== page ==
Ditto Alexander Skarsgård doing his grunty thing. Pleasing to a point, but then it starts to manifest as a cover up for weaknesses in the script. 

The movie designed to terrify North Americans with passports is practically a genre of its own, and while this is a lot more interesting than Hostel or Taken, it doesn’t quite do enough to entirely transcend its tropes. 

I'm not going to say anything more, because in spite of these misgivings I would recommend this film, and I do think it is worth seeing before one has discovered much about the plot.  





Saturday, February 11, 2023

Alice, Darling (2022)

I was genuinely surprised how thoroughly Mary Nighy's directorial debut connected with me.

Fundamentally this is a film about female friendship, and a rather specific urban, North American form of it, so I might have rather churlishly concluded that it is "not for me", but it is just such a clever confection that I was riveted.

Nighy (Bill's daughter) did not write the screenplay herself, and that turned out to be another surprise, because so much of what makes this work is the balance between the said and the unsaid and I cannot imagine anyone would have been all that excited by the words on the page alone. 

Anna Kendrick plays a young woman we are not meant to immediately warm to. Gradually we start to realise that her personality on screen reflects the distorting impact of another character, her smarmy, controlling, artist boyfriend Simon. Alice is in a sense possessed by him, and her alone time is measured by the beeps of his checkings in, by her attempts to be pleasing to him, even at a distance.

Simon's variety of hegemony is enforced by the kind of non-verbal, procedural violence that leaves no visible harm, beyond that which the oppressed inflict on themselves.

Only as the story evolves do we come to appreciate this more directly, and even then Alice remains someone who is never entirely sure from one moment to the next whether she is a victim or her "life partner's" co-perpetrator.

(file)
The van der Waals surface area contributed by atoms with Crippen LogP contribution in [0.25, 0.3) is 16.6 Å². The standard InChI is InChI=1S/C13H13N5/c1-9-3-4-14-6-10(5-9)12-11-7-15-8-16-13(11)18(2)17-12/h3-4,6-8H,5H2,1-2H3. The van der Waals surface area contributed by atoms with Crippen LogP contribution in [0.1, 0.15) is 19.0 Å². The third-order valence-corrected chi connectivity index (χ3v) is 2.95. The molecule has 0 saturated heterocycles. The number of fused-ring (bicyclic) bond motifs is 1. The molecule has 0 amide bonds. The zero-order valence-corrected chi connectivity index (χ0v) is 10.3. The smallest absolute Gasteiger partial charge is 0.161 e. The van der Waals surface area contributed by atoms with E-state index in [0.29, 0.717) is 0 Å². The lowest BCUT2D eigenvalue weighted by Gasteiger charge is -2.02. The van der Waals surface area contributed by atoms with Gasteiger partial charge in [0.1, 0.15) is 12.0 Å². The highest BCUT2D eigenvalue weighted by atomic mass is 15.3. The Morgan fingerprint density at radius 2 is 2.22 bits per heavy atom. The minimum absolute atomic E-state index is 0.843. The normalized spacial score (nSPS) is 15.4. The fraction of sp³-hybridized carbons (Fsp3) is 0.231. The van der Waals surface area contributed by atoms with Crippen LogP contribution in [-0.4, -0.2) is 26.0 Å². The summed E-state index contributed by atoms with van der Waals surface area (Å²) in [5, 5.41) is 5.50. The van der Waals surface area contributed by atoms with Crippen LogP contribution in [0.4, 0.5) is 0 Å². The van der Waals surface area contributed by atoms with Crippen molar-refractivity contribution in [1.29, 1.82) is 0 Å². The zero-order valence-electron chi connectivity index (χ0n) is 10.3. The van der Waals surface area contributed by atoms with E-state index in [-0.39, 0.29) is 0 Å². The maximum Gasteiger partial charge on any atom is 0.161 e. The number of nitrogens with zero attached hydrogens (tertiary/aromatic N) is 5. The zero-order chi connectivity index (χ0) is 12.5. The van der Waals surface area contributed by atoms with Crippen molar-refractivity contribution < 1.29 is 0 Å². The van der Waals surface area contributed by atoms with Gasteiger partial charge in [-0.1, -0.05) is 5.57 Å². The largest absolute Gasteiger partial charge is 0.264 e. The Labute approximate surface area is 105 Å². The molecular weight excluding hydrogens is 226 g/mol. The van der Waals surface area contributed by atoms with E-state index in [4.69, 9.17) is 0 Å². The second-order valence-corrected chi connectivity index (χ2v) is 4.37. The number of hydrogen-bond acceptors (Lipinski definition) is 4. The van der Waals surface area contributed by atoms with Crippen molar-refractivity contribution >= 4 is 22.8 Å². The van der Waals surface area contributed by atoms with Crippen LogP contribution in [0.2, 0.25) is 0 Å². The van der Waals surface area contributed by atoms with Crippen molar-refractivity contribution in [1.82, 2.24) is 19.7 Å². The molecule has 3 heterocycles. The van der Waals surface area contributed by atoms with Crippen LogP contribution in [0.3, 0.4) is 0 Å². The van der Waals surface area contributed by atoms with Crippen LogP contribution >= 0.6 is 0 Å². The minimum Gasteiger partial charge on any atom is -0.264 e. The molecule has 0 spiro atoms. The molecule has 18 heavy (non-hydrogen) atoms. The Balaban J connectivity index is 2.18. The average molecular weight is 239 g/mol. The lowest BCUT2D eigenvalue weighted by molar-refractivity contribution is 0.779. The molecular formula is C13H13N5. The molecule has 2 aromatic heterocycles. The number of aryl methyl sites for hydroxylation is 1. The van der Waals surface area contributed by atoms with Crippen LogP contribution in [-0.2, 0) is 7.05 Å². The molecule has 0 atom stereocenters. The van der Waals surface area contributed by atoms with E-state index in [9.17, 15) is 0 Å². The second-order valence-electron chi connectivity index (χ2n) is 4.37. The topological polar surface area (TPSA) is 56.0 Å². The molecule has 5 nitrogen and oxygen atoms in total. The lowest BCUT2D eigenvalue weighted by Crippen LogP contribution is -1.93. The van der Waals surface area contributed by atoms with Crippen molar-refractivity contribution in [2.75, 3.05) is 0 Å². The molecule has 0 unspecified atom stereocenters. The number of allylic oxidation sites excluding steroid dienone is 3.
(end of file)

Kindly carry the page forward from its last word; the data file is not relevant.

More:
Her pair of increasingly concerned old friends, played by Wunmi Mosaku and Kaniehtiio Horn also deliver a masterclass in body language. 





Thursday, February 09, 2023


Carajillo, typically pronounced by its hardcore native adherents with one L acting far more like an L — e.g. Marbelya — is possibly not the best way to start your morning. 


I was first introduced to this brew by my father in what was a sort of right of passage in a working men’s bar in Andalucía behind a beaded curtain: the sort of joint where asking for the version below would be the equivalent of requesting a Pimms at a pub in Paisley. You’d kind of deserve whatever happened next. 
Further north in Spain they make them with the pomace brandy called orujo. Evil stuff. They will tend to offer it to you as an emergency digestif in Cantabria after you’ve finished your fabada and think you’re probably going to die anyway.


Sunday, February 05, 2023

Don't Look Deeper (2020)

I know plenty of grown ups who’d be reluctant to sit through this and I myself reached the end feeling rather chuffed that I’d skipped the full 14-episode series that this represents a condensation of.

In spite of the spectral presence of all those narrative excisions, the limited amount of science in this SF proposition plus a modicum of wokeishness, I really rather enjoyed it.

Director Catherine Hardwicke, known for Thirteen and Twilight, always handles adolescent angst with acuteness and style, and left me pondering why the replicants of the Blade Runner franchise have never been so subtly ambiguous, ethnically and sexually as Aisha here.